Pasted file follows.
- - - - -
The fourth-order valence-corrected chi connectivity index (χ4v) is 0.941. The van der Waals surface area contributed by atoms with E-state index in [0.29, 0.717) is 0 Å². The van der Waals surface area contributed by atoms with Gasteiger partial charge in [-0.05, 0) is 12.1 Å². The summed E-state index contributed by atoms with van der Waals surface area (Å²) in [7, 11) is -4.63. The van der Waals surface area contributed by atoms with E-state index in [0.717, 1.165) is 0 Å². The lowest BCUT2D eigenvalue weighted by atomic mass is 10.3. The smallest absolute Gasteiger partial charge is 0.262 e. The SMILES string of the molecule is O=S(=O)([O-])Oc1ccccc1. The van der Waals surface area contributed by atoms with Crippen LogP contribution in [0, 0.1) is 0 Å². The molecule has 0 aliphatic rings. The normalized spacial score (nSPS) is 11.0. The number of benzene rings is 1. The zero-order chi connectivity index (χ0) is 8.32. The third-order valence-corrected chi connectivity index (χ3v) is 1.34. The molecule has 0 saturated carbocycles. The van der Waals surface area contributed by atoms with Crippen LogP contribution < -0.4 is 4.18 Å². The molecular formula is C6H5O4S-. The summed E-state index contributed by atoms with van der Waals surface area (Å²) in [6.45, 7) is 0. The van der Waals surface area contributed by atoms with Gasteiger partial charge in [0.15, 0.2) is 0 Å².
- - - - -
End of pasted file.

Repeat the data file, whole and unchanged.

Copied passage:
The fourth-order valence-corrected chi connectivity index (χ4v) is 0.941. The van der Waals surface area contributed by atoms with E-state index in [0.29, 0.717) is 0 Å². The van der Waals surface area contributed by atoms with Gasteiger partial charge in [-0.05, 0) is 12.1 Å². The summed E-state index contributed by atoms with van der Waals surface area (Å²) in [7, 11) is -4.63. The van der Waals surface area contributed by atoms with E-state index in [0.717, 1.165) is 0 Å². The lowest BCUT2D eigenvalue weighted by atomic mass is 10.3. The smallest absolute Gasteiger partial charge is 0.262 e. The SMILES string of the molecule is O=S(=O)([O-])Oc1ccccc1. The van der Waals surface area contributed by atoms with Crippen LogP contribution in [0, 0.1) is 0 Å². The molecule has 0 aliphatic rings. The normalized spacial score (nSPS) is 11.0. The number of benzene rings is 1. The zero-order chi connectivity index (χ0) is 8.32. The third-order valence-corrected chi connectivity index (χ3v) is 1.34. The molecule has 0 saturated carbocycles. The van der Waals surface area contributed by atoms with Crippen LogP contribution < -0.4 is 4.18 Å². The molecular formula is C6H5O4S-. The summed E-state index contributed by atoms with van der Waals surface area (Å²) in [6.45, 7) is 0. The van der Waals surface area contributed by atoms with Gasteiger partial charge in [0.15, 0.2) is 0 Å².